Interview

James Nguyen director of Birdemic: Real or hoax?

Juan Carlos

FOUNDING EDITOR @ POPTEN

James Nguyen, the writer and director of the unexpected cult hit Birdemic: Shock and Terror could very well be the real thing, or is he? 43 years old, a hobbyist director, working full time in silicon valley at tech start up PixLogic, and self-proclaimed master of his own genre: Romantic Thriller. Is Mr. Nguyen our generation’s Ed Wood whose “Plan 9 From Outer Space” became legendary for its defects?

I caught up with James after his New York premiere, “It was more than I expected, and I was mentioned on the front page of the New York Times” Mr. Nguyen said. “The majority of audience was laughing with the movie despite its imperfections – they loved the movie.”

For those who don’t know Birdemic is the cult hit craze hitting theaters all across the nation. The plot goes something like this: A platoon of eagles and vultures attack the residence of a small town. No one knows what caused them to attack, but two young lovers manage to fight back. Will they survive the Birdemic?

The story goes James never received a formal education in film, and instead graduated from the Hitchockian school of cinema. Which is to say that from a young age he liked watching Vertigo, North by Northwest, Rear Window, and Dial M for Murder. 10 years ago someone wanted to use his location for a movie shoot, he allowed it, and a crew from Hollywood showed up on his doorstep.

James found his calling from that watershed moment, and soon after invented his first romantic thriller, Julie & Jack (Seriously click on the link and watch the trailer). It was released in 2001 by Echelon Entertainment, and went silently into the night. James said of the sudden career shift, “I never picked up a camera until I was 30. I got into film by accident and it just evolved”. His next foray in 2005 with Replica didn’t quite hit the mark either.

Mr. Nguyen finally struck gold when Birdemic was discovered in 2009 at the Sundance Film Festival where he hosted late night screenings after the movie was rejected from the festival itself. He drove around that week in a truck with the word “Bidemic” emblazoned on its side, a giant eagle in the back, and loudspeakers fixed to the top. Was he desperate or did he know what he was doing the whole time? Either way, the film became a sensation on the midnight movie circuit, and just recently premiered this week in NYC.

For all the hub bub around the flick James hasn’t let it get to his head, “Until you get the multimillion dollar movie stick to your day job. The industry is unstable and you never know what it’s going to do. I’ve got a $1 million budget for my next film but that isn’t enough, the director’s fee is only $52k. What I would need to quit PixLogic.com would be a Hollywood studio 3 picture deal where I can demand $5 to $10 million – until then it’s not enough. Some people like to bowl as a hobby… I like to make indie movies on the weekend.”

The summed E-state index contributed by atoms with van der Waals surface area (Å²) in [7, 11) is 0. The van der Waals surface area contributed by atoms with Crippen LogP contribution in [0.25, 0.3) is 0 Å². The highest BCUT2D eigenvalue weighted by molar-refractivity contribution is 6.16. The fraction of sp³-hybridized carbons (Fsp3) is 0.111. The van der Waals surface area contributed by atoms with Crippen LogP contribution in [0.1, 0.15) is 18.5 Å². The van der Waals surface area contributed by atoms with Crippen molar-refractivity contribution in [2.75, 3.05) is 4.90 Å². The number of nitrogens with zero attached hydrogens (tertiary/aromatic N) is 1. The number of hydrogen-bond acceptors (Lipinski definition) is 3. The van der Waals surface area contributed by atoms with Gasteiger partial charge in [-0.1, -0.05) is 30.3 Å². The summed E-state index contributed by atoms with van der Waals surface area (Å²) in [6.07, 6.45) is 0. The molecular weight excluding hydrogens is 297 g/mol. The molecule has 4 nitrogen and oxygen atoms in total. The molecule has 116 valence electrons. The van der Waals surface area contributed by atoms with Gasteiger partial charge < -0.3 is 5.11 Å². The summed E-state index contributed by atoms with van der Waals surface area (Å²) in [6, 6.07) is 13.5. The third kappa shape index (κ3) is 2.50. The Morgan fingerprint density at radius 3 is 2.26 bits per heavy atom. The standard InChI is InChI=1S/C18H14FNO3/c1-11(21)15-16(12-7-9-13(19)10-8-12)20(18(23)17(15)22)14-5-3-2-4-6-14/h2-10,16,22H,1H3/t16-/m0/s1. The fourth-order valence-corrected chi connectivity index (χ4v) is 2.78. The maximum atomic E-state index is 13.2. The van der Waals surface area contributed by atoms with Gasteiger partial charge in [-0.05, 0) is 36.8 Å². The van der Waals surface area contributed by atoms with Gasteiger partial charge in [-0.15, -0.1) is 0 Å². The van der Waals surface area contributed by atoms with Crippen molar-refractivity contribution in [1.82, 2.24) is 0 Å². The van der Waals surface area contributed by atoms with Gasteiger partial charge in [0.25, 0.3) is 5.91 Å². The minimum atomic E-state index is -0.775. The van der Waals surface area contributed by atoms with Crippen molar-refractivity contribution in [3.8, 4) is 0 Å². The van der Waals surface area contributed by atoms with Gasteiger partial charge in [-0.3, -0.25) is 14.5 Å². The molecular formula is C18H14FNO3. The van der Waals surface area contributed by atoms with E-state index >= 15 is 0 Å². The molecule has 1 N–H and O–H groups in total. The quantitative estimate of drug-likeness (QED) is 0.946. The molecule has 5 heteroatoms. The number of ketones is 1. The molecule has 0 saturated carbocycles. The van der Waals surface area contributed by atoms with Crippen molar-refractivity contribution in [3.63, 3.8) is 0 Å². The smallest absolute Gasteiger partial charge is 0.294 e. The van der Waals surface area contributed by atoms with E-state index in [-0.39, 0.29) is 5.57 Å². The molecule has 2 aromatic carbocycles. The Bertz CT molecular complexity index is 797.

This being his third feature film in the romantic thriller category James is no stranger to horror, “I’m not interested in just romance ~ chick flicks. There needs to be mystery and suspense. A romantic thriller is 90 minutes or longer, has a romance between its protagonists, and deception between one or both of them”. Hitchcock’s Vertigo is the quintessential example, although Alfred never made claim to the categorization himself. Mr. Nguyen says, “Hitchcock is the creator, the master of suspense. He is the 1st master and I am the 2nd. I probably know more or as much as most movie critics about Vertigo, even the scholars. In 2008 I went to a symposium in Stanford for its 50th anniversary, and all the critics were at the fancy university. I knew more about the movie than they did – at least as much or more. Historically and so on.”

At the moment Nguyen is in pre-production for a documentary about Hitchcock that discusses two vital questions: Is Vertigo his best movie? Is Vertigo a romantic thriller?

Personally, I have to believe there is some rhyme or reason taking place somewhere underneath it all. Whether it’s accidental or incidental remains to be understood.

ABC news did some of the most silly reporting on the film and bordered on rude.
The New York times destined him for the hallowed halls of B-movie greatness.
Viceland ran a serious interview with notes of suspicion
Nguyen says of all the interviews, “It comes with the territory. It’s all good because this was my first time on national television station and the news. I’m prepared for whatever question is coming.There is genuine storytelling to my film and people

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feel it.”

Moviehead pictures, PixLogic, everything has some bizarrely janky quality, and yet there is an alluring mystery surrounding Mr. Nguyen’s bizarre rise to notoriety. We’ve met him in person. We’ve seen the videos. He’s met and hung out with people he only dreamed of. James is someone who fell into the limelight perhaps not by accident, and whether it seems like it or not, it’s well deserved. Here is to a charmingly off kilter man whom made me think about Hitchcock again a decade after film school.

(Special thanks to Scott Schachter for linking Popten up with Severin Films.)

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